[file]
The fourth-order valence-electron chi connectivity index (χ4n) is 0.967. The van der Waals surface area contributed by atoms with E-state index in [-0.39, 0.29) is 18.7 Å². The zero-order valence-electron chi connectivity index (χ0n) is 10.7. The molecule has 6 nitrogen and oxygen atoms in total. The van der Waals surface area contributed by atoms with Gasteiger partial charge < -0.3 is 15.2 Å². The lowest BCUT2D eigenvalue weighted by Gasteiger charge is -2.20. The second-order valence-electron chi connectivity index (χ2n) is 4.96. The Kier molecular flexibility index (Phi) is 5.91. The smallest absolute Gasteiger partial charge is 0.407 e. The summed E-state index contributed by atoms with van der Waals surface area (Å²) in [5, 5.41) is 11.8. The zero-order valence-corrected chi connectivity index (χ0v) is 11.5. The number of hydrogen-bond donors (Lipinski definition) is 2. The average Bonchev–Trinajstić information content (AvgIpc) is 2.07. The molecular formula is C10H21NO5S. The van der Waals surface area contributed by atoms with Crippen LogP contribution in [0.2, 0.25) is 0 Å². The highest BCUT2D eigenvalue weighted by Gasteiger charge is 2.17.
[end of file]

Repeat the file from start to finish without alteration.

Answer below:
The fourth-order valence-electron chi connectivity index (χ4n) is 0.967. The van der Waals surface area contributed by atoms with E-state index in [-0.39, 0.29) is 18.7 Å². The zero-order valence-electron chi connectivity index (χ0n) is 10.7. The molecule has 6 nitrogen and oxygen atoms in total. The van der Waals surface area contributed by atoms with Gasteiger partial charge < -0.3 is 15.2 Å². The lowest BCUT2D eigenvalue weighted by Gasteiger charge is -2.20. The second-order valence-electron chi connectivity index (χ2n) is 4.96. The Kier molecular flexibility index (Phi) is 5.91. The smallest absolute Gasteiger partial charge is 0.407 e. The summed E-state index contributed by atoms with van der Waals surface area (Å²) in [5, 5.41) is 11.8. The zero-order valence-corrected chi connectivity index (χ0v) is 11.5. The number of hydrogen-bond donors (Lipinski definition) is 2. The average Bonchev–Trinajstić information content (AvgIpc) is 2.07. The molecular formula is C10H21NO5S. The van der Waals surface area contributed by atoms with Crippen LogP contribution in [0.2, 0.25) is 0 Å². The highest BCUT2D eigenvalue weighted by Gasteiger charge is 2.17.